SPECIMEN Hill Primary School is trialling a food pantry for the school community in an effort to tackle food insecurity.
With the help of Bendigo Foodshare, the school is making fresh foods and non-perishable essentials available to those in need.
The school previously provided food hampers to families it knew were struggling.
Assistant principal Jac Louttit said the COVID-19 pandemic had highlighted the need within the school community and prompted the school to think differently about how it made food available.
Instead of phoning to request a hamper, families are able to take what they need from the pantry when visiting the school.
“We’ve already seen families and students come through and get food who we didn’t know were struggling,” Ms Louttit said.
The pantry was bare within two days of Bendigo Foodshare’s delivery, last week.
Ms Louttit said she had had to order more stock from Foodshare.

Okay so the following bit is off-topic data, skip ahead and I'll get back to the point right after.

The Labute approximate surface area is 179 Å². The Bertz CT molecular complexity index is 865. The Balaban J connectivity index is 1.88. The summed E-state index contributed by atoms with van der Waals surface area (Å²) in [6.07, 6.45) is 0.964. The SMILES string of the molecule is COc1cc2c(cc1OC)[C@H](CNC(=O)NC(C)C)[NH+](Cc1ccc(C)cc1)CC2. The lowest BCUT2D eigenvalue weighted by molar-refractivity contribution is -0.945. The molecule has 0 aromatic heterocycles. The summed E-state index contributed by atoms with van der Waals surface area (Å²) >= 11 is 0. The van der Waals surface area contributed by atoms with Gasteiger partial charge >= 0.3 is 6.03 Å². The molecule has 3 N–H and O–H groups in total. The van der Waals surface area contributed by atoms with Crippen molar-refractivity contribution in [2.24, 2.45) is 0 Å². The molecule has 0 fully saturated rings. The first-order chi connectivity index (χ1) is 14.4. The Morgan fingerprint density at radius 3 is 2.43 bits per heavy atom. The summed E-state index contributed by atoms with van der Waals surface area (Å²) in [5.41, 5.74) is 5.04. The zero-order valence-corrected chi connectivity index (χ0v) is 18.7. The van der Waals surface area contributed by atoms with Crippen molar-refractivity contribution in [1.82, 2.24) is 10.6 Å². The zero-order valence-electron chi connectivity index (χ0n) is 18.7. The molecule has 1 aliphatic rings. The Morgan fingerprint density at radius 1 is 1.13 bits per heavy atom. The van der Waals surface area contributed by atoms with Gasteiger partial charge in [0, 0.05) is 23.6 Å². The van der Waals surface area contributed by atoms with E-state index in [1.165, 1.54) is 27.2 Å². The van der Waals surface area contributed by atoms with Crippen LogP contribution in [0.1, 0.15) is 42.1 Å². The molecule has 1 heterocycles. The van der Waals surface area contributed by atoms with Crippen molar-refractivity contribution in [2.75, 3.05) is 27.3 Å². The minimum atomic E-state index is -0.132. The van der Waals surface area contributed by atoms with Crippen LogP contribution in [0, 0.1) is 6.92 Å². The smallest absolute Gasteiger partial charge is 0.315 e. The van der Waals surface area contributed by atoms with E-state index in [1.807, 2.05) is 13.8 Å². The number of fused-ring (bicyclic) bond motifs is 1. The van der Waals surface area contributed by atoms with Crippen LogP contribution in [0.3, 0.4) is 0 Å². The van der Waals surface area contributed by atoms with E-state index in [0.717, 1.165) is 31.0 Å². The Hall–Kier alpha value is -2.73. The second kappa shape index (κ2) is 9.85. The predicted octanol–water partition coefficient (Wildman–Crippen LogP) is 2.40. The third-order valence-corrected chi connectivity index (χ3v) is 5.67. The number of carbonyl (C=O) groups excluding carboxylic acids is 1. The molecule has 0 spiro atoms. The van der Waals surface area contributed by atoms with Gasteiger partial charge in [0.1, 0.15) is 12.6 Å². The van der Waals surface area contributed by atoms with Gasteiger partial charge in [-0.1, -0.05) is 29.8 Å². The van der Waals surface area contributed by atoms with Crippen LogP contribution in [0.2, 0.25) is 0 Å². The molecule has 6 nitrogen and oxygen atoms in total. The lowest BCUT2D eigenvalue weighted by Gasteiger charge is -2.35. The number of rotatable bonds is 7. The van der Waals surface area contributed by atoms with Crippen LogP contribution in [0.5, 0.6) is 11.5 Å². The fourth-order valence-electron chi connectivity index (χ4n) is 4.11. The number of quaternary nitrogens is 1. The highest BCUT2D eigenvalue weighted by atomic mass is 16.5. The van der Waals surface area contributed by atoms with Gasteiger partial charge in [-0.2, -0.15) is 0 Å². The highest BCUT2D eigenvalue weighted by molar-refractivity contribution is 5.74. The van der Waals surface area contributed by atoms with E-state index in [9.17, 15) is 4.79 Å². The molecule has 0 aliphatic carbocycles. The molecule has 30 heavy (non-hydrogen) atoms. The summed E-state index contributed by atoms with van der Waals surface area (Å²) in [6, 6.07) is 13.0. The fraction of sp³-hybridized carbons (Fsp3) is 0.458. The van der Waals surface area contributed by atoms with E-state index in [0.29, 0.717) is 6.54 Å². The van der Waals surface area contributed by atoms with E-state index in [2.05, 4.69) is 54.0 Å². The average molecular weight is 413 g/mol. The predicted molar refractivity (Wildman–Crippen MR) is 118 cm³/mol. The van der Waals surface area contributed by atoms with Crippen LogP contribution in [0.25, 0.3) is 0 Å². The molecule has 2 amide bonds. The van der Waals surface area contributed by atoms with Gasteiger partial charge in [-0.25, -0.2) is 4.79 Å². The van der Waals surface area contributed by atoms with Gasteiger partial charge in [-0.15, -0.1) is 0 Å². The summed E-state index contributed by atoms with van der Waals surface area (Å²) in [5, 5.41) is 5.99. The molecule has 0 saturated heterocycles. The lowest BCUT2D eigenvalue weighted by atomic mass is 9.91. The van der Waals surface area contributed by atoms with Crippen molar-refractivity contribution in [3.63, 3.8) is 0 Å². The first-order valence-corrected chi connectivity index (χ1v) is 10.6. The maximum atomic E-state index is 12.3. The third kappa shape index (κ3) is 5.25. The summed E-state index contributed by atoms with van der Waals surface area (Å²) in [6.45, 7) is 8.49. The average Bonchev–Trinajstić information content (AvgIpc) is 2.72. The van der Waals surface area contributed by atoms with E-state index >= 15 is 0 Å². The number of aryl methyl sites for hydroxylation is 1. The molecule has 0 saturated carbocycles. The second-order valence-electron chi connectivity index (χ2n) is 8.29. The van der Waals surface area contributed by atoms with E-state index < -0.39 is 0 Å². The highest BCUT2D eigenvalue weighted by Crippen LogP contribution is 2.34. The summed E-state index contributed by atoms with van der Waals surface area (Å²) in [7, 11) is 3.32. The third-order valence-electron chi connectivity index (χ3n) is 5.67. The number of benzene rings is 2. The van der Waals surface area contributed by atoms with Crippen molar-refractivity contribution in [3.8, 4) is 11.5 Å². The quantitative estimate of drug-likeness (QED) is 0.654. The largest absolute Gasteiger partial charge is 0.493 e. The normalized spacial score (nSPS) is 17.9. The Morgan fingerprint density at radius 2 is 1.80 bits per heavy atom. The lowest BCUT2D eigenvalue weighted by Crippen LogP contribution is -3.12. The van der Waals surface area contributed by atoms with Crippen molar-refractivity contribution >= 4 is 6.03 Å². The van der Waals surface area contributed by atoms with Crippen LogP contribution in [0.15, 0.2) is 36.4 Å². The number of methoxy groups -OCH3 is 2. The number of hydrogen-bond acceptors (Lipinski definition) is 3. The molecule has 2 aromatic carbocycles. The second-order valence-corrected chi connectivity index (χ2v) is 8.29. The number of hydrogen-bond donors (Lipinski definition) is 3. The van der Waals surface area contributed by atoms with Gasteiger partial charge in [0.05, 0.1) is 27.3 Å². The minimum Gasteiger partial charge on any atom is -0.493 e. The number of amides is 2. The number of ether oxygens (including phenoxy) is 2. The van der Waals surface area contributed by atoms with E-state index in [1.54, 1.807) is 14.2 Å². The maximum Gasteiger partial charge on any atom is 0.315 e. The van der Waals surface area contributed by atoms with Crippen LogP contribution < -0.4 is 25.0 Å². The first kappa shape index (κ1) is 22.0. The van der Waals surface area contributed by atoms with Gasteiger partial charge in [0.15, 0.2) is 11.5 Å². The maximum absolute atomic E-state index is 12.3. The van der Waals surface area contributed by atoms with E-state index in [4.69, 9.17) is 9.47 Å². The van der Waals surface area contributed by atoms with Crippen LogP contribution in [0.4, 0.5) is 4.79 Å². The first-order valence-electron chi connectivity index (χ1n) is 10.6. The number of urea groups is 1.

The school is accepting donations of non-perishable goods for the pantry, which can be left at the Specimen Hill Primary School office.
The food pantry trial is in its early days, only having started at the beginning of the school year.
But Ms Louttit said the school might consider running both the food pantry and the food hampers, if there was a need.
Food insecurity was one of the most pressing health and wellbeing challenges the region faced before the COVID-19 pandemic.
A 2019 survey found one in 10 households in the Loddon Campaspe region did not have enough to eat.
One in five households in parts of the Bendigo area were struggling to put food on the table, the same survey found.
More than eight per cent of households in Golden Square, where Specimen Hill Primary School is based, had run out of food in the previous 12 months.
The percentage of households experiencing food insecurity in suburbs such as Long Gully, West Bendigo and Ironbark was higher than 18 per cent.